Coherent Identifier About this item: 20.500.12592/tvb96v

Wooyoun Lee Ramseyer’s Paper: Criticisms of It, and Arguments in Its Favor

26 August 2022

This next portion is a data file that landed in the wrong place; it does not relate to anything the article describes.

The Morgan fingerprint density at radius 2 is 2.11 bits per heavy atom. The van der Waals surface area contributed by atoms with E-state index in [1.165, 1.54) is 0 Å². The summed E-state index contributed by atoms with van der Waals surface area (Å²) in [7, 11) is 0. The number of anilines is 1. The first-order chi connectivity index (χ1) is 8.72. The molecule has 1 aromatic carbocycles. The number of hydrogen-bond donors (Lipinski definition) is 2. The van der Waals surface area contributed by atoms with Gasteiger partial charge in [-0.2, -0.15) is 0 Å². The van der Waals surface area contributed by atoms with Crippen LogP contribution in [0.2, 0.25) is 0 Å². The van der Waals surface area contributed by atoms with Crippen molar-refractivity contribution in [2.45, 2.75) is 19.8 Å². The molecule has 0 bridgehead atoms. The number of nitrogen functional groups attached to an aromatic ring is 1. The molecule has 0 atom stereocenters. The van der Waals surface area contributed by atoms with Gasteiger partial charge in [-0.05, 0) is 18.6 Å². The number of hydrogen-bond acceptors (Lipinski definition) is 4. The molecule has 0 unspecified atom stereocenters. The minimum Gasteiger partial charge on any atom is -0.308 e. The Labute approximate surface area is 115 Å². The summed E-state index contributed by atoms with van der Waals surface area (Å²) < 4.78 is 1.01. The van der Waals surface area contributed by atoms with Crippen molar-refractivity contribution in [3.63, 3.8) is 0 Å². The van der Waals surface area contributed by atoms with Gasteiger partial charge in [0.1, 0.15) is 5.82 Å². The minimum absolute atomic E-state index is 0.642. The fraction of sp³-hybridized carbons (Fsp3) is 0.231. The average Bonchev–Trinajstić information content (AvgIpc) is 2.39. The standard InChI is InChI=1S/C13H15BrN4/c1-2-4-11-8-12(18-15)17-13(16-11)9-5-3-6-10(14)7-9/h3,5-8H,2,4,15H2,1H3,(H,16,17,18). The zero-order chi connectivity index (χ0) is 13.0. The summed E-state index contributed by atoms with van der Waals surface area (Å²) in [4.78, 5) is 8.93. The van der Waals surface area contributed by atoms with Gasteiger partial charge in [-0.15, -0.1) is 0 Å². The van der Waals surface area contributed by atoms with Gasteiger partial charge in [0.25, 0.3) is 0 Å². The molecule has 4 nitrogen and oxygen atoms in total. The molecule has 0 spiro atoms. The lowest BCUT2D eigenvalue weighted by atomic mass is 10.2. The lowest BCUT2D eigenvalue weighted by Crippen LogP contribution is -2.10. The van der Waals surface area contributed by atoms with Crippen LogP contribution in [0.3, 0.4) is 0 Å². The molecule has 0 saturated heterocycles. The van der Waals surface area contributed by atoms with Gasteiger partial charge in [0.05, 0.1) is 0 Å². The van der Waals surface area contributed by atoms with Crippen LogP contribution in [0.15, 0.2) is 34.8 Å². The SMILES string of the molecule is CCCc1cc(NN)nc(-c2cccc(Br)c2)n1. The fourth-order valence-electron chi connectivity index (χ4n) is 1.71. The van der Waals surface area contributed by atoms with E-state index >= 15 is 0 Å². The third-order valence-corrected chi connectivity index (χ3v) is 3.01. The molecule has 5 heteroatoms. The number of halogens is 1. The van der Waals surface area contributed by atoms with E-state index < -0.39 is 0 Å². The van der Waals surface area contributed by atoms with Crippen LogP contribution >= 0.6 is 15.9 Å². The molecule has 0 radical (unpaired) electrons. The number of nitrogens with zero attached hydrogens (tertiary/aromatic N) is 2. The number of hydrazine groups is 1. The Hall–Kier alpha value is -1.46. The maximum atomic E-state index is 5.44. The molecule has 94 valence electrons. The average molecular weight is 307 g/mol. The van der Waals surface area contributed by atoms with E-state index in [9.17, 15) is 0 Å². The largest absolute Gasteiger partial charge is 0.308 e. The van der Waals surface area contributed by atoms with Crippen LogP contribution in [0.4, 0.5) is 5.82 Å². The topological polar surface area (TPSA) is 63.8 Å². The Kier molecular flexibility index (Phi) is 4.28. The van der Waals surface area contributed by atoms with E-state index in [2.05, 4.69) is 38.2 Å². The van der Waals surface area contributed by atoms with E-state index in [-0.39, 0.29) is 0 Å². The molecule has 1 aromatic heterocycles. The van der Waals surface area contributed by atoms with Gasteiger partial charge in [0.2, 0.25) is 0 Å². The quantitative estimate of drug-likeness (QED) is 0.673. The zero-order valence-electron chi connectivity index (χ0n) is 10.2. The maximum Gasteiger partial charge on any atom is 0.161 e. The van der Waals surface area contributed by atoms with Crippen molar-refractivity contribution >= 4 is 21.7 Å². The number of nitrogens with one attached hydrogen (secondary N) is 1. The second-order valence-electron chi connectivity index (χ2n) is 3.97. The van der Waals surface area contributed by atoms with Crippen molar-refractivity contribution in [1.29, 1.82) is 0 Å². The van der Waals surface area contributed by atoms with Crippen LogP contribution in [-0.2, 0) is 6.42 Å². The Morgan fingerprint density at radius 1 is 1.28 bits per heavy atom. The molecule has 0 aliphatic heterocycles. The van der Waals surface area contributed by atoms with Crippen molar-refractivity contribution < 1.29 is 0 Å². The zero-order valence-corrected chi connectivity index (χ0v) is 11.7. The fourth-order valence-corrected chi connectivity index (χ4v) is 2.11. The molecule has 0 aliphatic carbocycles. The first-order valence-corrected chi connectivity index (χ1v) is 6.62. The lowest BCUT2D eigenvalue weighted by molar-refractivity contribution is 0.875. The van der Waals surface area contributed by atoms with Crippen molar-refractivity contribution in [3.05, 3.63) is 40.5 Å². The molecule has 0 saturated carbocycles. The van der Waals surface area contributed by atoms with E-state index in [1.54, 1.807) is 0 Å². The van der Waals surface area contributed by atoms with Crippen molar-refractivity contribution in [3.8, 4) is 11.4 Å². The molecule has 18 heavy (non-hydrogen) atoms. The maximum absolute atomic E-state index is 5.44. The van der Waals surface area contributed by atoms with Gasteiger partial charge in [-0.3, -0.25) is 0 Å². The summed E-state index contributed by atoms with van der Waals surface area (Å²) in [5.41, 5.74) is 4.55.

In the paper, Ramseyer argued: 1) That the relationship between the owner of a “comfort station” and a “comfort woman” was a contractual relationship, no different from the relationship between a brothel owner and a prostitute before World War II, and 2) That the treatment of comfort women in wartime was better than the treatment generally accorded to prostitutes before the war. [...] The money that women earned from their customers, namely the gyokudai (sales), was split between the owner and the women according to a certain ratio, and the women used the gyokuwari (the portion of the money that belonged to the women) to pay back part of the advance they had received. [...] The same was true of the prostitutes who worked in Japanese brothels before the Asia-Pacific War and of the military comfort women during the conflict. [...] The United Nations Human Rights Commission adopted the so-called Coomaraswamy Report in 1996.14 However, contrary to the belief of the critics, the only “evidence” that has survived is the testimony of comfort women. [...] The questions in the records: Do Koreans generally know about the recruitment of Korean girls by the Japanese Army to serve as prostitutes? What is the attitude of the average Korean toward this program? Does the PoW [prisoner of war] know of any disturbance or friction which has grown out of this program? The answers were as follows: All Korean prostitutes that the PoWs have seen in the Pacific W.